FDIC banks on Internet tool

A lengthy, paper-based process is on its way out at the Federal Deposit

Insurance Corporation.

Instead, FDIC will use an Internet-based solution from IntraLinks to

manage the due diligence process for troubled bank franchise sales.

The FDIC insures deposits at the nation's 10,101 banks and savings associations.

When one of those institutions fails, the FDIC attempts to return assets

to solvent financial institutions immediately to avoid a collapse in the

banking system.

Now, as it oversees the sale of troubled banks' assets, the FDIC will

use "digital workspaces," IntraLinks' secure online environments for project

and transaction management, said Peter Coddington, vice president of federal

and legal matters at the New York-based company.

The solution will enable the FDIC to have sensitive documents securely

and instantly deployed to a large group of bidders and track the results.

"Digital workspaces allow companies or organizations or federal agencies

to do document-intensive tasks in a secure environement on the Web," Coddington

said.

Before the move online, the FDIC had rooms in its Washington, D.C.,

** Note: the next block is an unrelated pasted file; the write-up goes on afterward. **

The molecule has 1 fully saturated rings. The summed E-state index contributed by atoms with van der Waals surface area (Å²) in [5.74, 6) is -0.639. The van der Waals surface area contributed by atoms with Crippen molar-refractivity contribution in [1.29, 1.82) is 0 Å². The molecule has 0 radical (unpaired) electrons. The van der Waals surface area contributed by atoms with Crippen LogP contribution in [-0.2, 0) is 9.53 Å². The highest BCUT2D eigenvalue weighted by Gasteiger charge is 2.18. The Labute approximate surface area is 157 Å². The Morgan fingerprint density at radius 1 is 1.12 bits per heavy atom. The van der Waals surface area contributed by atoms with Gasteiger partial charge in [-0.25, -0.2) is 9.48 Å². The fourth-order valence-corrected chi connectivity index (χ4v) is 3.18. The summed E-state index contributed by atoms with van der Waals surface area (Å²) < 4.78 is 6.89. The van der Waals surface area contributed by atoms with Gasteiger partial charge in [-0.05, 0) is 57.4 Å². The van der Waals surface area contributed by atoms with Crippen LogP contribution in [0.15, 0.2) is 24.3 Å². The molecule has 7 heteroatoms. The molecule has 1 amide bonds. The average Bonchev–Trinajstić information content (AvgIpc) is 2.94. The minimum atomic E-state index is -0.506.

headquarters and at its Dallas office that housed boxloads of paper documents.

Other banks had to physically come and look to do the due diligence work.

"Now they have all of that information on the Web, and they grant permission

to interested parties to look at it, and they can close the deal online,"

Coddington said.

IntraLinks had been doing a pilot at the FDIC for about a year. Based

on its success, a competitive request for proposals went out, which the

company eventually won, Coddington said.

The solution is being used at the FDIC, and the four-year deal is based

on a subscription-per-workstation agreement. Financial terms were not disclosed.

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